1 comments Thursday, September 3, 2009

Steve Guttenberg wrote a nice post about the recent revival of Vinyl records and the differences from CD. A short post that lights up the curiosity music lovers.
Vinyl is back, big time, but the fact is most folks, probably close to 99 percent of the under 40-set, haven't heard records.


The amazing Guitar Rig 4 from Native Instruments has been released. It's a great combination of software and a foot controller. Starting at $99 up to $499 (with the foot controller).

Guitar Rig 4 Pro will include two new amp models, the “Hot Plex” and the “Jump.” The new version will also come with two new delay units and two new flavors of reverb, bringing the overall number of included effects to 48.

From The Loop.

0 comments Tuesday, September 1, 2009

The article posted yesterday by John Siracusa to Ars Technica can almost be considered part of the documentation for the OS not only a review. Worth every second.


2 comments Monday, August 31, 2009

Resuming the blog, I will start a series of "How I use ..." articles. I usually find these kind of posts valuable because it gives some insights about software usage thus having a new perspective and also improve the workflow on it.

In this post, I will briefly describe how I use Evernote and how it can help you out.

I signed up Evernote more than a year ago but only started using it on a daily basis around two months ago. All started when I needed a way to organize small pieces of information at work. For about two years, I switched from application to application going thru TXT files organized in folders, a small app called Keynote and even a personal local wiki using www.tiddlywiki.com.

One day, the idea came, why not use Evernote since I already had a free account and no more than 3-5 unused notes on it. The plus side of using it is that it is fast, simple and syncs your information to make it available everywhere. On the negative side is it's limitations on the editor like creating tables and formatting options.

With this in mind, I started looking for posts like this to see how people use Evernote and found a great way to manage documentation and also a workflow for GTD (getting things done) either personally and at work.
The structure for my notebooks became:

#Carlosedp  - Personal notes
1. Inbox      - All created projects go to this notebook until I start working on them
2. To Do     - The tasks inside this notebook have actions to be done by me
3. Followup  - These tasks are in a "wait" state or a "followup" state where I have no personal action on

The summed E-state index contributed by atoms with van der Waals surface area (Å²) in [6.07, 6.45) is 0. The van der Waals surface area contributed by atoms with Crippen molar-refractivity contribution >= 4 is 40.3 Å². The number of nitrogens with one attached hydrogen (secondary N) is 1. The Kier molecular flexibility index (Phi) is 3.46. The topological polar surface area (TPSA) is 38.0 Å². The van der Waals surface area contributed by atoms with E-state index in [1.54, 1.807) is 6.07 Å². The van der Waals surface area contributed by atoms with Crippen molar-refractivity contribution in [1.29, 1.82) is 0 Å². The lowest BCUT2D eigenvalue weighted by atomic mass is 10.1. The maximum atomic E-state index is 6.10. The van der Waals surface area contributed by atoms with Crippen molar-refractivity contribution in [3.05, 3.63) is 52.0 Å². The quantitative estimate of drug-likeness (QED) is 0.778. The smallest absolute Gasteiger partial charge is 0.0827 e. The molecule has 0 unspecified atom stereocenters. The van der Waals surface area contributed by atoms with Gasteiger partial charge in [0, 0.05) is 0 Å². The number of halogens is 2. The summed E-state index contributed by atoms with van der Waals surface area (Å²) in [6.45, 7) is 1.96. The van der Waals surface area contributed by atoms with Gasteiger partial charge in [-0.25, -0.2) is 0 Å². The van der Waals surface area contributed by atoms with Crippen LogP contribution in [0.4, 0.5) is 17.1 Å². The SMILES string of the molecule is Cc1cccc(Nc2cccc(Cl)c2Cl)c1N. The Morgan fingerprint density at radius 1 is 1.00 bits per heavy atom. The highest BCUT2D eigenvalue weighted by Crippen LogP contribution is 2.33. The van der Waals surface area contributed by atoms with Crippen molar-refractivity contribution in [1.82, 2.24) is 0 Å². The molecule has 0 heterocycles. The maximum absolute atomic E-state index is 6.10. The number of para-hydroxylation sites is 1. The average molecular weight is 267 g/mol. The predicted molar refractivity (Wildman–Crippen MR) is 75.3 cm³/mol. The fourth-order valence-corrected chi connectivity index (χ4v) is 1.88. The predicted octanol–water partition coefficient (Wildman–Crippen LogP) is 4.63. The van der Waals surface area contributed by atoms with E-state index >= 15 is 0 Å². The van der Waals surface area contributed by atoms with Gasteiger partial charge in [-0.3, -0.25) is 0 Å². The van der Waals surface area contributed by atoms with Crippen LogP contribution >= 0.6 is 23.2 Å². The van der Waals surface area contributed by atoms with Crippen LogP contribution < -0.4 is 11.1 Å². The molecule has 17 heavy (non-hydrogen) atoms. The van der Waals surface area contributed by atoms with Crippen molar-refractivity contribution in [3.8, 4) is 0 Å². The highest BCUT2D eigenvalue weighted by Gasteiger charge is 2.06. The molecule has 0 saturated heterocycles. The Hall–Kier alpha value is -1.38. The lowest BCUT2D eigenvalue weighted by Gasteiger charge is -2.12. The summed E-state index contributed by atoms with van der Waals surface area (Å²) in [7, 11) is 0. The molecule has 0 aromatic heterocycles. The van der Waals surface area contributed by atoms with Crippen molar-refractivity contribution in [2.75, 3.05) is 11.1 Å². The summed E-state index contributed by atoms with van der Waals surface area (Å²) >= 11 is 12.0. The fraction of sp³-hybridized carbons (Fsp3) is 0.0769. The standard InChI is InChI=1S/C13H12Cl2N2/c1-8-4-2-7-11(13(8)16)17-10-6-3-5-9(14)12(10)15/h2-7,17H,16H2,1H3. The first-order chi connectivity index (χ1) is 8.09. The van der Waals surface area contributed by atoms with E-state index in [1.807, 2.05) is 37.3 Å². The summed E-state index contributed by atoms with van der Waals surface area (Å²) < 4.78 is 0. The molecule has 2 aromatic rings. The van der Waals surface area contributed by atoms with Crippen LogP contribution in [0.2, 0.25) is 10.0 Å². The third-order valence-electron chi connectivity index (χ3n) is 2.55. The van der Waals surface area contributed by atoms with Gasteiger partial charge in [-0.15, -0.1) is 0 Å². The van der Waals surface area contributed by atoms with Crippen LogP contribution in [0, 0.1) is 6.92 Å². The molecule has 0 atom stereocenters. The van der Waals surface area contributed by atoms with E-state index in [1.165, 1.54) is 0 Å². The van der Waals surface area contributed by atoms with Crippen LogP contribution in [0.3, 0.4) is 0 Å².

4. Docs       - Here I store all information and references for daily usage like system documentation
5. Archive    - The finished tasks go to this notebook

I also recently created a notebook to store the drafts and posted articles here.
What is great in Evernote is that all notes are synchronized to the server so if I need to check something about a project or want to finish a blog post at home or at work, it just works either using a client for your platform of choice or the great web interface.

For each incoming task/project, I create a template like this:

##Project/task name - Code
Description of the task/project

Negative Scope:
  • Item 1
    • Item 2
  • Item 3

Having it this way, it is easy to add new information and check each step when it is finished. Also the search functionality is great, wow I just wonder if the monthly 40MB of transfer of the free account will be enough or if I will need to sign up for an upgraded account.

Using Evernote this way made me way more productive and keeps the information handy all the time. If you have tips to improve this workflow or have another suggestion I will be glad to consider.

Disclaimer: This post is not sponsored in any way by Evernote and expresses my own opinions on all matters.

2 comments Friday, August 28, 2009

After many months being idle here in the blog, I thought about changing things a little.

With Twitter, all I write on the internet gets resumed into 140 chars. Most times, this is enough but for more detailed information it is not sufficient.

Having this in mind, I'm going to start posting here stuff not only related to programming like I used to but also GTD (getting things done) articles, usage tips, etc.

I hope this gets useful to people and complements my Twitter updates.

My next blog will cover my usage of Evernote, stay tuned.

0 comments Wednesday, January 21, 2009

Found this amazing:

Dear World:

We, the United States of America, your top quality supplier of ideals of democracy, would like to apologize for our 2001-2008 interruption in service. The technical fault that led to this eight-year service outage has been located, and the software responsible was replaced November 4. Early tests of the newly installed program indicate that we are now operating correctly, and we expect it to be fully functional on January 20. We apologize for any inconvenience caused by the outage. We look forward to resuming full service and hope to improve in years to come. We thank you for your patience and understanding,